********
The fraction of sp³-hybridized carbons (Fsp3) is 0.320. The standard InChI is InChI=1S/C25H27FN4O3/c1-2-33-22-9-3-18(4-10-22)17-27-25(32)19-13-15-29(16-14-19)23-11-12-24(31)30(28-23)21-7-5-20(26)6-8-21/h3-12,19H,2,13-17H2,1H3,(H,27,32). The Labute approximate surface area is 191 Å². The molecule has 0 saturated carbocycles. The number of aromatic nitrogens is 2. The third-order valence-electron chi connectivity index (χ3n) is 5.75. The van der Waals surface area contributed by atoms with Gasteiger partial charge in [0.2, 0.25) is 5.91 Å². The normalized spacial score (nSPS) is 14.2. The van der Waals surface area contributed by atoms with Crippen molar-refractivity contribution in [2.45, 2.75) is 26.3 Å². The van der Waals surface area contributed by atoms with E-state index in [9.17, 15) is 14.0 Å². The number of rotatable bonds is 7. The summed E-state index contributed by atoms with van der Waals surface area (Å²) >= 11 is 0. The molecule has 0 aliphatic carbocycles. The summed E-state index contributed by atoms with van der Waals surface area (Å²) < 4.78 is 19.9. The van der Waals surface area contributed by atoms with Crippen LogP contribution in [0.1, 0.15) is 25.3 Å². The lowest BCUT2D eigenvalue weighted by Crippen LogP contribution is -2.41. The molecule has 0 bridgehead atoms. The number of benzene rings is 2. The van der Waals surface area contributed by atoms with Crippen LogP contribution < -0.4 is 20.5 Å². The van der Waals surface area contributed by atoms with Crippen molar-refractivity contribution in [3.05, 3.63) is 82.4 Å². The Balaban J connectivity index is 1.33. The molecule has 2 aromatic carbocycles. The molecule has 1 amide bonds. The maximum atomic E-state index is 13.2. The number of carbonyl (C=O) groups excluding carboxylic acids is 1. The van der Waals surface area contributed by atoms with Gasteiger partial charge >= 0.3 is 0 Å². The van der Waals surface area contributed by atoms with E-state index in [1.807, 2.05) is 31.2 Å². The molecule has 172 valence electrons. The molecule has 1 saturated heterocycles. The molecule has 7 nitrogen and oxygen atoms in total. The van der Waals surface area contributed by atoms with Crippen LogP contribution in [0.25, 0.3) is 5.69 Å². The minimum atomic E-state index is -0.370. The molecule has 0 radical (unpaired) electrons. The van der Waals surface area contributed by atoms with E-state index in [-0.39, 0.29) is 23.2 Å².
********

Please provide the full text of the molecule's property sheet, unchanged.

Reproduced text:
The fraction of sp³-hybridized carbons (Fsp3) is 0.320. The standard InChI is InChI=1S/C25H27FN4O3/c1-2-33-22-9-3-18(4-10-22)17-27-25(32)19-13-15-29(16-14-19)23-11-12-24(31)30(28-23)21-7-5-20(26)6-8-21/h3-12,19H,2,13-17H2,1H3,(H,27,32). The Labute approximate surface area is 191 Å². The molecule has 0 saturated carbocycles. The number of aromatic nitrogens is 2. The third-order valence-electron chi connectivity index (χ3n) is 5.75. The van der Waals surface area contributed by atoms with Gasteiger partial charge in [0.2, 0.25) is 5.91 Å². The normalized spacial score (nSPS) is 14.2. The van der Waals surface area contributed by atoms with Crippen molar-refractivity contribution in [2.45, 2.75) is 26.3 Å². The van der Waals surface area contributed by atoms with E-state index in [9.17, 15) is 14.0 Å². The number of rotatable bonds is 7. The summed E-state index contributed by atoms with van der Waals surface area (Å²) >= 11 is 0. The molecule has 0 aliphatic carbocycles. The summed E-state index contributed by atoms with van der Waals surface area (Å²) < 4.78 is 19.9. The van der Waals surface area contributed by atoms with Crippen LogP contribution in [0.1, 0.15) is 25.3 Å². The lowest BCUT2D eigenvalue weighted by Crippen LogP contribution is -2.41. The molecule has 0 bridgehead atoms. The number of benzene rings is 2. The van der Waals surface area contributed by atoms with Crippen LogP contribution < -0.4 is 20.5 Å². The van der Waals surface area contributed by atoms with Crippen molar-refractivity contribution in [3.05, 3.63) is 82.4 Å². The Balaban J connectivity index is 1.33. The molecule has 2 aromatic carbocycles. The molecule has 1 amide bonds. The maximum atomic E-state index is 13.2. The number of carbonyl (C=O) groups excluding carboxylic acids is 1. The van der Waals surface area contributed by atoms with Gasteiger partial charge >= 0.3 is 0 Å². The van der Waals surface area contributed by atoms with E-state index in [1.807, 2.05) is 31.2 Å². The molecule has 172 valence electrons. The molecule has 1 saturated heterocycles. The molecule has 7 nitrogen and oxygen atoms in total. The van der Waals surface area contributed by atoms with Crippen LogP contribution in [0.25, 0.3) is 5.69 Å². The minimum atomic E-state index is -0.370. The molecule has 0 radical (unpaired) electrons. The van der Waals surface area contributed by atoms with E-state index in [-0.39, 0.29) is 23.2 Å².